No Place Like Home: Namesake share their guide to the music scene in Brooklyn

With their recent single “Hole In The Wall”, Brooklyn quartet Namesake have paid tribute to the DIY music spaces around their neighbourhood and beyond.

I was taking classes at Hunter College in Manhattan, and I met a kid named Jeremy,” says frontman Patrick Phillips. “I was new to Brooklyn, and Jeremy invited me to a place called Shea Stadium. I didn’t know what he meant, I knew he didn’t like baseball, but when I arrived on Meadow St. in an industrial area of Brooklyn, it all soon felt like home. Young kids moshing, soaked in sweat, singing along to every word, covered in makeup, completely blissed out. Shea Stadium was the first DIY venue I started hanging out at, and it led us to start our band. Here was a way to speak your truth, just scream it out into the night.

For the past ten years, we’ve performed as well as worked at many DIY venues around NYC. The late-night aspect and instability make them difficult jobs, but ultimately, we’ve been grateful to lend labor to these spaces. Artists need spaces to be nurtured and develop, as well as find community. So to the Hole in the Wall’s everywhere, where outsiders can find their separate peace, thank you for helping people like me.”

Growing from a simple drum machine beat into a nonchalant post-punk groove, over which a bright psychedelic guitar twang is sprinkled to provide the backdrop for Phillips’ wistful vocal, it’s a pensive and timely ode to the independent venues that had been fighting for survival long before the pandemic hit and a great introduction to their second album Redeeming Features, which is released via Get Better Records today.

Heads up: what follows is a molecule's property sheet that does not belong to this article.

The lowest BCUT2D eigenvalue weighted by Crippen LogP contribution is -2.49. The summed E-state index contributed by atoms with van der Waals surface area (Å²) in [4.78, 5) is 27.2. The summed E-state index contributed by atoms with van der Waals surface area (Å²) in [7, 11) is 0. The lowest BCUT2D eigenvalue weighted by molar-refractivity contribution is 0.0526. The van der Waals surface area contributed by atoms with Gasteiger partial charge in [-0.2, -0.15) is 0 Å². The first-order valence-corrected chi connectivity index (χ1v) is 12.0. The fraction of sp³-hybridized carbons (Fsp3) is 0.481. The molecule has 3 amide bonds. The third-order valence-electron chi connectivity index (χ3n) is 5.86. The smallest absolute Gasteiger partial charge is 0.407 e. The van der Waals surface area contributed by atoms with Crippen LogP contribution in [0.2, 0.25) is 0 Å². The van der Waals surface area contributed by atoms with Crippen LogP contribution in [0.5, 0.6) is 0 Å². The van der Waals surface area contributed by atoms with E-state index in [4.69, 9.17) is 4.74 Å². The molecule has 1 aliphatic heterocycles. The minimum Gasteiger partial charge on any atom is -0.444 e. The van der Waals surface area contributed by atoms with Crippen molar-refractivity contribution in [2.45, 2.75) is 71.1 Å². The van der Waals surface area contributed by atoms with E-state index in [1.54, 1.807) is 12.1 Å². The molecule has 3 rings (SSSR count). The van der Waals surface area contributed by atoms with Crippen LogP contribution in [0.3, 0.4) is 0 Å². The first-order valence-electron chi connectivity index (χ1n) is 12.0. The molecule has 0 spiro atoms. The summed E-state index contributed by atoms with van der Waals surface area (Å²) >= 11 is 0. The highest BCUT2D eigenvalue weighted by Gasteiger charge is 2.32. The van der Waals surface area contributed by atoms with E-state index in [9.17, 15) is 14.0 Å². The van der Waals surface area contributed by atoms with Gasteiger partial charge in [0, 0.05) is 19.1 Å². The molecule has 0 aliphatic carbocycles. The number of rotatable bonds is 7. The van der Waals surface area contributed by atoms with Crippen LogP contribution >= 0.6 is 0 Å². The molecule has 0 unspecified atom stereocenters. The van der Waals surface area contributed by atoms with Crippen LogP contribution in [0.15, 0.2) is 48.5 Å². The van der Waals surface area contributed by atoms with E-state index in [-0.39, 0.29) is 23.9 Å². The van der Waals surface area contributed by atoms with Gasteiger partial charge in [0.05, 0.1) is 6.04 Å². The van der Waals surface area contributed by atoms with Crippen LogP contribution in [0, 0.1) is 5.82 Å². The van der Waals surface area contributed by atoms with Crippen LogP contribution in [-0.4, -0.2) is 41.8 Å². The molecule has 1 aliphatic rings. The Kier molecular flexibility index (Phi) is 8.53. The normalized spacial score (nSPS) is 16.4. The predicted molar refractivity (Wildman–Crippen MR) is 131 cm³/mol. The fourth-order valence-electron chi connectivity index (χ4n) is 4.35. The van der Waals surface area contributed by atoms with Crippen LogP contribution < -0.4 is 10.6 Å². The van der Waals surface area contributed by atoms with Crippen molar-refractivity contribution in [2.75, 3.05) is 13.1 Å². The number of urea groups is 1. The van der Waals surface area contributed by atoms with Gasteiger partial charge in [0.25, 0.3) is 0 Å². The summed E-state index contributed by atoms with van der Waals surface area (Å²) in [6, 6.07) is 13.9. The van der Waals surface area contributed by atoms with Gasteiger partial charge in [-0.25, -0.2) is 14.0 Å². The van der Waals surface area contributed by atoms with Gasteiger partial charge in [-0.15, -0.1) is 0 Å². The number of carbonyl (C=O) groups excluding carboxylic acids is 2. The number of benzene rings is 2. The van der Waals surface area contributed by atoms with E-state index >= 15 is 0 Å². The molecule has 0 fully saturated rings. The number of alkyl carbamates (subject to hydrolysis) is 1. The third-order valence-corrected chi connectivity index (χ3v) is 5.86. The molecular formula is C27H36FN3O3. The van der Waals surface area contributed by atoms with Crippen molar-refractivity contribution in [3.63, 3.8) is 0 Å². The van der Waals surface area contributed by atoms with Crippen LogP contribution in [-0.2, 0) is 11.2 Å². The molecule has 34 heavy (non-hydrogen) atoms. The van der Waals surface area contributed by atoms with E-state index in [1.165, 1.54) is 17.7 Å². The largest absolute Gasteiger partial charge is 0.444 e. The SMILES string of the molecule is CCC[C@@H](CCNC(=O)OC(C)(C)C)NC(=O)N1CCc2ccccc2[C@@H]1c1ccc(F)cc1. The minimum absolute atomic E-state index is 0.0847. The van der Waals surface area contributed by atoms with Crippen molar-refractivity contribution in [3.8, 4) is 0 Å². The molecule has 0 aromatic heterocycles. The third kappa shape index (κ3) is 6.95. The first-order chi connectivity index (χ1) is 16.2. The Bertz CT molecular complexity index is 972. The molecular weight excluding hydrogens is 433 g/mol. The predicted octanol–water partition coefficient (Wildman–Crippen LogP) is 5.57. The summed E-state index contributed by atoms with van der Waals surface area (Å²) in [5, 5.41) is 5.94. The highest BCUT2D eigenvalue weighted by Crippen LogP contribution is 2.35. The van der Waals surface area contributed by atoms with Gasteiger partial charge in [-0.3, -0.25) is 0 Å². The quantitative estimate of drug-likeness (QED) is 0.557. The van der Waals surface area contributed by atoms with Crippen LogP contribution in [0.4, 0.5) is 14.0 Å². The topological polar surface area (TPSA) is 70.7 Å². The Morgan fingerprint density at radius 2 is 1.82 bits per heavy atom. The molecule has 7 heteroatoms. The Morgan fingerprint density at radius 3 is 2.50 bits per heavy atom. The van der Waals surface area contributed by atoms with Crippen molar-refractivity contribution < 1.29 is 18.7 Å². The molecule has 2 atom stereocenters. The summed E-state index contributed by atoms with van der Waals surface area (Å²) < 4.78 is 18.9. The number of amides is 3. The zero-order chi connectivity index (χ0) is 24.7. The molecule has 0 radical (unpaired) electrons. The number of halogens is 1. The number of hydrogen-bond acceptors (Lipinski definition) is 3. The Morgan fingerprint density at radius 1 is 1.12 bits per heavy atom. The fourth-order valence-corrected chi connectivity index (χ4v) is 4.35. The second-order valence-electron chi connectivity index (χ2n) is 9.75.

We asked the band to share their guide to the music scene in Brooklyn, its venues, bands and unsung heroes, and to compile a playlist of the best their neighbourhood has to offer.

What makes Brooklyn a special place for music?

I’ve always felt the music scene in Brooklyn to be vibrant, energetic, and a nice place to reside and be a member of a band. One thing I love about New York is people are here to make things happen.  Fortunately, there’s been a healthy balance of independent venues that allow bands the space to develop. There’s so much homegrown talent in the city, and then transplants like myself come here looking to make some noise.  It’s easy to get caught up in the city’s history, and New York is an inspiring, difficult place to live. People are driven, and passionate about what they create. 

Is there a scene or a sound that you’d describe as being specific or special to Brooklyn?

I’m not sure about a specific scene, but there’s a punk-leaning, DIY, independent spirit to the underground community in New York. From raves thrown in old train yards, to rooftop shows; the “do-it-yourself” ideology helps move things along.

Give us a quick history lesson – who are some of your favourite bands and artists from Brooklyn?

I moved to New York in 2006, and have been living in Brooklyn the last twelve years or so. I must admit, The Strokes hit me hard my junior year of high school. They definitely didn’t inspire my eventual move here, but they’re a band I always go back to. As for Brooklyn bands over the years, Vivian Girls, Diiv, Beach Fossils, LCD Soundsystem, TV On the Radio, The Drums, A Place to Bury Strangers, Parquet Courts, The Men, Sunflower Bean, The So So Glos. I just love all those bands, and think our band has drawn on all of them for inspiration. But it’s funny, because New York is small, and we also have personal experiences with people from those bands. I use to hang out with Connor from The Drums at my old bartending job, and we ended up touring the south with the So So Glos. The interconnectedness of the scene is special.

And who should we be looking out for right now?

Gustaf, Hypoluxo, S.C.A.B., Bodega, Arverne, Thick, Nation of Language, Public Practice, Flasyd, Bipolar, P.E., 95 Bulls, The Wants, Muckers, Native Sun, Whiner, Gnarcissists, Smock, Geese, Haybaby, Zenizen, Pom Pom Squad, Stuyedeyed, Acid Dad, Been Stellar, Psymon Spine are all sick bands. 

What impact do you think living in Brooklyn has had on your sound and songwriting?